Tag Archives: Nick Winston

“Pippin” at the Charing Cross Theatre

Among the many devotees of Stephen Schwartz’s musical, originally written in 1967, director Steven Dexter is an expert. Having staged the show at a pop-up venue last year (a boon between lockdowns), Dexter is back with his hippie-inspired version of the piece. Bigger and just as accomplished, this intelligent take on the Summer of Love does Pippin proud.

I’m still not a fan of the show. Yes, it has great songs. Although the score is contrived. And Roger O. Hirson’s book has wit, even if the humour is dated. But this story of Charlemagne’s son, presented by ‘Players’ who form a show within a show, is a tricky affair: a cautionary tale too close to reactionary in its suspicion of dreams and ambition.

Any reservations aren’t shared by Dexter or his eight energetic cast members. Akin to Pippin’s search for meaning, this production has a “goal and a plan”. And it is well executed. More serious than you might expect, considering the Players’ promises of what we are about to see, the production has more magic than merriment. Take the performance of Ian Carlyle, who makes for a sinister and in-command Lead Player, there’s an appropriately dark edge to proceedings.

Genevieve Nicole in Pippin
Genevieve Nicole

With strong performances from the (not-so-well-written) women in Pippin’s life, we are never allowed to forget they are Players, too. The effect is cold. Genevieve Nicole gets the most out of her big number – she’s super as Pippin’s let-it-all-hang-out grandma. While Gabrielle Lewis-Dodson as the stepmother manipulates events at court in style. It’s only Natalie McQueen, as Catherine, who really cares for our hero and makes the show’s sweet love song, with lots of laughs, enjoyable.

Ryan Anderson in Pippin
Ryan Anderson

The big danger is that Pippin himself becomes something of a puppet. Arguably he is exactly that and Dexter makes the case forcefully. And, who really likes Pippin anyway? Schwartz wanted him to check his privilege half a century ago! More credit to the show’s lead, Ryan Anderson, who get as much sympathy as he can for the character. Genuine emotion comes late (the penny drops – that’s why I’m not a fan) and, when it arrives, Anderson does well.

It is with dancing that Anderson, and the whole cast, excel. Choreographer Nick Winston comes into his own with smart moves, superbly executed. Engaging with each song, adding depth and interest, there’s extraordinary insight into the characters. Winston’s work sculpts the roles. With a nice big space, staged in the round, the dancing is the most joyous part of the show and, too frequently, the most emotional. It’s with the movement in the production that this Pippin moves.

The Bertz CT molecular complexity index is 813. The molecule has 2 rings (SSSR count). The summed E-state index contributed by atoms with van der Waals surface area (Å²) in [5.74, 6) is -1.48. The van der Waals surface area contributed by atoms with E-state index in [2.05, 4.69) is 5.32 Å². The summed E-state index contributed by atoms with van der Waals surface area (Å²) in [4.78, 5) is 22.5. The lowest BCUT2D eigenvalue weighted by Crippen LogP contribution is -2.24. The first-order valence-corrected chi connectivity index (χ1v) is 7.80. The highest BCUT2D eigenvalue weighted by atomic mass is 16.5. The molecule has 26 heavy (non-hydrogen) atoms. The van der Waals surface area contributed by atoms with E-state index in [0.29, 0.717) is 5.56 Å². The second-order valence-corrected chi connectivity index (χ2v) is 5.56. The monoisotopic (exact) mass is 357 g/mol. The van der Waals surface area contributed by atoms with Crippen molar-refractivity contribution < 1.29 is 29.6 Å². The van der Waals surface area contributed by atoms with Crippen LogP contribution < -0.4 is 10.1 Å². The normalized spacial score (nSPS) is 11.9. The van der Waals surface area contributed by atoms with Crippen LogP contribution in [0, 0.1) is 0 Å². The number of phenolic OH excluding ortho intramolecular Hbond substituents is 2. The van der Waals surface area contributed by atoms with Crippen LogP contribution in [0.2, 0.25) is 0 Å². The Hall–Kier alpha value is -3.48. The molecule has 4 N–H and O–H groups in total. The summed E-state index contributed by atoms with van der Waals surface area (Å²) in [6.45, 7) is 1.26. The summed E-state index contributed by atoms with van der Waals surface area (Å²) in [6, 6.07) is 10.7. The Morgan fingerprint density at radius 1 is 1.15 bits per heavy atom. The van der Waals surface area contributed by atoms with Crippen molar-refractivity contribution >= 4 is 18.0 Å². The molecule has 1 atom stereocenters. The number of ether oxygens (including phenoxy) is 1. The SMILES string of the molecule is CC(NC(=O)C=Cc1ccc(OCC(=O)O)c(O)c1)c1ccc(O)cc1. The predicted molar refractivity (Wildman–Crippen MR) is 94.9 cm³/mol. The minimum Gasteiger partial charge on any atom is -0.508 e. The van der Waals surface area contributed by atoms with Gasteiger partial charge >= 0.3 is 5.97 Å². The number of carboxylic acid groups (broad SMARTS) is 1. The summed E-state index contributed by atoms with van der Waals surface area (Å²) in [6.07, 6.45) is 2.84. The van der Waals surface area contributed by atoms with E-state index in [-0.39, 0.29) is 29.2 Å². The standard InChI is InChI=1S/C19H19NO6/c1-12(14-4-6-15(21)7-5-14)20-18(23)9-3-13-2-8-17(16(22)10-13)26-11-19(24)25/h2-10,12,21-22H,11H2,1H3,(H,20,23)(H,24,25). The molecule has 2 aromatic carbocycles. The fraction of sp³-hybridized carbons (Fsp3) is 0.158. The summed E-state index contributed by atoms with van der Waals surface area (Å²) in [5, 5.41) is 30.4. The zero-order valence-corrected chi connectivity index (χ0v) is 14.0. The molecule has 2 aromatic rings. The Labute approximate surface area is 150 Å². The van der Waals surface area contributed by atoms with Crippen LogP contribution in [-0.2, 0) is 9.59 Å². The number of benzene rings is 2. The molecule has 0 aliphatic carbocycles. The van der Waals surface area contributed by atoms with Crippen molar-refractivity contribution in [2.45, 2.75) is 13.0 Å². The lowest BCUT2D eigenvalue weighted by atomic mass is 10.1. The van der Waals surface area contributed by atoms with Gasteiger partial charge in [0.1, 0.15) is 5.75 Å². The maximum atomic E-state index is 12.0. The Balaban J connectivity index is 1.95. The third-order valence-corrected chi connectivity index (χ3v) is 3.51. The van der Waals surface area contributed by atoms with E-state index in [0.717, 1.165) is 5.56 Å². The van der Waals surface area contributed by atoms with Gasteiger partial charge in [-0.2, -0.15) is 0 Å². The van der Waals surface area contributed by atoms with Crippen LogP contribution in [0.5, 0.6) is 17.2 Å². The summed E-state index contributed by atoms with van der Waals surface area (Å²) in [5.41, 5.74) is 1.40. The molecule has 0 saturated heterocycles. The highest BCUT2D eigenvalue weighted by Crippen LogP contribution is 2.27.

Until 14 August 2021

www.charingcrosstheatre.co.uk

Photos by Edward Johnson

“Pippin” at the Garden Theatre

More than a little mad, Stephen Schwartz’s musical, ostensibly about the son of Emperor Charlemagne, has a big revival in this small-scale venue.

This new version of the phenomenal hit has a cast of six who create a band-of-players feel that, along with the traverse staging, suits the setting. And director Steven Dexter hits the mark creating hippy vibes: dating from 1972, the show is very much of its time.

Ryan Anderson does a lovely job with the score’s main theme and its clever love song, where he is joined by Tanisha-Mae Brown making a strong professional debut. Anderson’s Pippin also manages some character development (no small achievement in this role) from awkward to angry – well done.

Tanisha-Mae Brown, Tsemaye Bob-Egbe and Ryan Anderson in Pippin
Tanisha-Mae Brown, Tsemaye Bob-Egbe and Ryan Anderson

Anderson may take the lead, but the production’s sextet works especially well together. They seem like they’re having fun! The cast’s skills show Nick Winston’s choreography superbly, impressive work for such an intimate space.

Pippin has great tunes and smart enough lyrics. The cast do well with the humour (which in truth is one note) aided by jokes about the lo-fi staging and theatre under current conditions. Joanne Clifton deserves special mention for camping it up as Pippin’s gran and his stepmother.

While Dexter has done well, it’s still hard to really get involved with this “anecdotal review”. Pippin’s search for fulfilment is exposed with deep cynicism – fair enough – but the self-conscious storytelling isn’t as clever as it would like and ends up feeling frosty.

Thankfully, Anderson manages to inject some genuine emotion. And the show’s overbearing concepts, with the sinister idea that Pippin is being manipulated, are in the capable hands of Tsemaye Bob-Egbe who performs as the Lead Player; her excellent voice and commanding presence brings the whole show together.

Until 11 October 2020

www.gardentheatre.co.uk

Photos by Bonnie Britain